Martin Taylor Chord Melody Lesson – Melodies in 10ths on the Sixth String

Chord Melody is a big subject, but it can be broken down into some important basic elements. The first is how to add melody to chord fragments.

In this lesson we will play the G Major scale in 10ths and add melodic movement. This is the beginning of my style of chord melody. Don’t worry too much about the fingering of the following examples. Just go with what works. It will, of course, be beneficial to play through the following examples using a different finger to play the bass (root) note. But if you are comfortable, and can control the notes in the upper voice, then that is good enough for now.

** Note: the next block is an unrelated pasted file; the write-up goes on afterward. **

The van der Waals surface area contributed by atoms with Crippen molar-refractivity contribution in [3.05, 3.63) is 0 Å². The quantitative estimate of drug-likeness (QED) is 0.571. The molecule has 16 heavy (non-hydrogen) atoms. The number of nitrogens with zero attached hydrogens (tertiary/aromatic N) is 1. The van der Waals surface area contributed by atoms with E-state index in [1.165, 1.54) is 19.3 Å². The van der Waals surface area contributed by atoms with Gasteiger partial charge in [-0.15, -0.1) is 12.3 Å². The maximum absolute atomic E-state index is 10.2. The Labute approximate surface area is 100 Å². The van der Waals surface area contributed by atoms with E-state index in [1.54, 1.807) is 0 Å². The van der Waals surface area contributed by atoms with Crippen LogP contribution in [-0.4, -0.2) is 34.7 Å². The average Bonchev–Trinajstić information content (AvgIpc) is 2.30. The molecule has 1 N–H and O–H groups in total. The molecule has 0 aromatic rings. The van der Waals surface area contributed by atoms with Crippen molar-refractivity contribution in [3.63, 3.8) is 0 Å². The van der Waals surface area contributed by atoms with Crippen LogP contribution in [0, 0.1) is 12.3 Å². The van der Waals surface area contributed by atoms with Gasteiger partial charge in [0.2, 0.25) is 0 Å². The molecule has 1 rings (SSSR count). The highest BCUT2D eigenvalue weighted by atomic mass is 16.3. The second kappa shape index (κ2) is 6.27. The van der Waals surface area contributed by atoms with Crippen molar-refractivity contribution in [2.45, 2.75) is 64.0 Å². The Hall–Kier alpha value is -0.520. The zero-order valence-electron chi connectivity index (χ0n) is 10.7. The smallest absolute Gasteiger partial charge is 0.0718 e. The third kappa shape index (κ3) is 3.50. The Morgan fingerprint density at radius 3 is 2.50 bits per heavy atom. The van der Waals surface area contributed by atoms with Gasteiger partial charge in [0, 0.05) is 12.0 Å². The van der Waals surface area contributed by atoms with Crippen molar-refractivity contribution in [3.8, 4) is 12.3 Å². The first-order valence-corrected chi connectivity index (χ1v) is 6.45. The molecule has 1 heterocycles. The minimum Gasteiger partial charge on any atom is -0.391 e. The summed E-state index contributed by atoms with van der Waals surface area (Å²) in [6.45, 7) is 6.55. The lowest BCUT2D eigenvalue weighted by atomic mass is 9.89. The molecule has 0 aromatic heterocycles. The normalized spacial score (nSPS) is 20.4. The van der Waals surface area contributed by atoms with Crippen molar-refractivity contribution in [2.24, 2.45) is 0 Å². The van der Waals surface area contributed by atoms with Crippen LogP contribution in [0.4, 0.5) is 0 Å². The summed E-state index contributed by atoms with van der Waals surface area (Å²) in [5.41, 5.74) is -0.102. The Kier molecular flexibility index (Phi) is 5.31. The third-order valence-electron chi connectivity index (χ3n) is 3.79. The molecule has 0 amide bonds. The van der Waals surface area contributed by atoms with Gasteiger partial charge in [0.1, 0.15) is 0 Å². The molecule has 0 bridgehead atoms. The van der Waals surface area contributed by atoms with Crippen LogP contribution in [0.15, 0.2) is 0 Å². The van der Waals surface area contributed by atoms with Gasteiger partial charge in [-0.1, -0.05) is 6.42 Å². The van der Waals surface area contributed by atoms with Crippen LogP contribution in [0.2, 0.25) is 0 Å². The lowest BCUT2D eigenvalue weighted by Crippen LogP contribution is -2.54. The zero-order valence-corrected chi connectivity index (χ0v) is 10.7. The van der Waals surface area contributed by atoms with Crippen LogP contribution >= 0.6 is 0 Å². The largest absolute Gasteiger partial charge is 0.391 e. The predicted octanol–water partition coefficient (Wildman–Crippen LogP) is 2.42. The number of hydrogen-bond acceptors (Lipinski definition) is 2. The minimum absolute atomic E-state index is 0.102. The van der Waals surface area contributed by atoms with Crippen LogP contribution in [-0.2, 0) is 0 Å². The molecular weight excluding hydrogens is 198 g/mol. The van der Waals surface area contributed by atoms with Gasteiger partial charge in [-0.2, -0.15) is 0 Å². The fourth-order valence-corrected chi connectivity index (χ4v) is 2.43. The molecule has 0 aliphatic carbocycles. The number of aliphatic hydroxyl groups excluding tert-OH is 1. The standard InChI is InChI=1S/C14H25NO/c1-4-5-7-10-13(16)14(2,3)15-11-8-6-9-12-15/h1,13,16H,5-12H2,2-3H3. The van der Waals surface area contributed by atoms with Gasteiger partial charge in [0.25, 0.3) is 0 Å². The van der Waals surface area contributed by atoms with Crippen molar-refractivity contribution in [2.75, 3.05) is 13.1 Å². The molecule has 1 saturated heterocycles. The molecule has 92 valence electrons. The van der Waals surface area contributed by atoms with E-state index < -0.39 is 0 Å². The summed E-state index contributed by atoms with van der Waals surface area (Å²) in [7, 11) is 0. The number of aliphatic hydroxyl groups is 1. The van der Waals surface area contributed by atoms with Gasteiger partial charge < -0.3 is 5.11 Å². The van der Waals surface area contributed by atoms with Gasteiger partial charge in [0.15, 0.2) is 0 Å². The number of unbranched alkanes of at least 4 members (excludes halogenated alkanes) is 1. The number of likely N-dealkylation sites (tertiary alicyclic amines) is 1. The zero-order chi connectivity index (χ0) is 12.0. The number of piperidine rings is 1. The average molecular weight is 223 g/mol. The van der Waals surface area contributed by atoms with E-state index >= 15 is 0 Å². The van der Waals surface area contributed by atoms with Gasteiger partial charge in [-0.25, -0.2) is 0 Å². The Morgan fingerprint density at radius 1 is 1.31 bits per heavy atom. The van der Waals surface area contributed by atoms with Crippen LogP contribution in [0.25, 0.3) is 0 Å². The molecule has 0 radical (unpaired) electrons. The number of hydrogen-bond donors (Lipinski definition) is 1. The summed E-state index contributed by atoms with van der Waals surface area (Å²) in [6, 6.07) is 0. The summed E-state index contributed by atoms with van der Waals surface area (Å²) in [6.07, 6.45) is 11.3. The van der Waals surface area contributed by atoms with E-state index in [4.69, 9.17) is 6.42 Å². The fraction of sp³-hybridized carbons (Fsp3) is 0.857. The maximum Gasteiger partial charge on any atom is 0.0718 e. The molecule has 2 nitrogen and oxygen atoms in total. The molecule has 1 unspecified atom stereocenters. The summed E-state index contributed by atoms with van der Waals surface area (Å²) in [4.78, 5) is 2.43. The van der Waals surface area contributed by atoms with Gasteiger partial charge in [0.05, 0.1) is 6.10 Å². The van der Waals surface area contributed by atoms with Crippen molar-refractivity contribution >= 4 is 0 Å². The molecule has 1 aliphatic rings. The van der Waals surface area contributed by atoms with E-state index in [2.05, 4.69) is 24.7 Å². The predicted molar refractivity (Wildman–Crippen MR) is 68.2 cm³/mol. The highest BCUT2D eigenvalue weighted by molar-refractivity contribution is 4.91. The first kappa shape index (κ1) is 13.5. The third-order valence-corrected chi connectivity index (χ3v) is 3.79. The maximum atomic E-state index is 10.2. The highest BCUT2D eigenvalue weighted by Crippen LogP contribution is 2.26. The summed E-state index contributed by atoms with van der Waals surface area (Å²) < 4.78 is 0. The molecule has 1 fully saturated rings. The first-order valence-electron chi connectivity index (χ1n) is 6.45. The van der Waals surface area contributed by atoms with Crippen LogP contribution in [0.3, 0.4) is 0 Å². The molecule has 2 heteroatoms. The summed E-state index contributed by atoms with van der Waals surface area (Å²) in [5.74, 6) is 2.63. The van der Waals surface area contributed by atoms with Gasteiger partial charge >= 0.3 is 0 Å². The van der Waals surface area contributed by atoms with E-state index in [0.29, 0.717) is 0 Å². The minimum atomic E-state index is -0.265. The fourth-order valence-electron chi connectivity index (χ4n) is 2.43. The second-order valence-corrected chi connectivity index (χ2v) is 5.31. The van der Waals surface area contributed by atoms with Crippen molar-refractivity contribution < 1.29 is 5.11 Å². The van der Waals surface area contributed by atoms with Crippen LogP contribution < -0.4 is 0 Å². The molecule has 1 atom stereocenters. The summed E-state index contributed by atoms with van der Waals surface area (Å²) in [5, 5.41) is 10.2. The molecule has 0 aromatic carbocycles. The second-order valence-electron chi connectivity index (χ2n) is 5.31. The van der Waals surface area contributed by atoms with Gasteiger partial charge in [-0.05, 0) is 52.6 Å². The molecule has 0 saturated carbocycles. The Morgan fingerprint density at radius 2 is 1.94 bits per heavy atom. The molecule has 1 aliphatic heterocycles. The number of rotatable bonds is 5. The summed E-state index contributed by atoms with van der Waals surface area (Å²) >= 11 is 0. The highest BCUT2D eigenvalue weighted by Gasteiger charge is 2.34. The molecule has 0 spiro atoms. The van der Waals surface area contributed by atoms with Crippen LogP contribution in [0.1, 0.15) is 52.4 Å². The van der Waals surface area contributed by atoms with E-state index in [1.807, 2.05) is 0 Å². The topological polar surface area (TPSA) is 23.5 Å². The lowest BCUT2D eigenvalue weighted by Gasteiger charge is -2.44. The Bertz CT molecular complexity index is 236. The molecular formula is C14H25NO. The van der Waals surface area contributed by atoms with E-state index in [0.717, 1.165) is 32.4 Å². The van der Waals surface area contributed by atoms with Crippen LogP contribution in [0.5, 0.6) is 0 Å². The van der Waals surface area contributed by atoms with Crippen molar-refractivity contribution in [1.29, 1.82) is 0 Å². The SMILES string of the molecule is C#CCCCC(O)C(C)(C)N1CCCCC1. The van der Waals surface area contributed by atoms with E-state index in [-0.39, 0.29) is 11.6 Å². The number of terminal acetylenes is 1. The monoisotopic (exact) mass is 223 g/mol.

Let’s dive in and begin by playing up the chord scale of G Major with the root on the sixth (E) string. The 10th is played on the third (G) string. Here’s an ascending idea that adds simple decoration to the 10th.

Chord Melody Example 2a:

Martin Taylor Chord Melody Example 2a

Next, let’s play that idea descending.

Example 2b:

Martin Taylor Chord Melody Example 2b

Here’s another ascending idea that adds a simple step-wise melody to the 10th:

Example 2c:

Martin Taylor Chord Melody Example 2c

Now play it descending the neck.

Example 2d:

Martin Taylor Chord Melody Example 2d

The following idea is more intricate.

Example 2e:

Martin Taylor Chord Melody Example 2e 1

Martin Taylor Chord Melody Example 2e 1

I advise you to explore as many possibilities as you can find with this type of movement on the 10th.

This lesson is a tiny sample of my best-selling book, Martin Taylor, Beyond Chord Melody.

It’s available now on Amazon.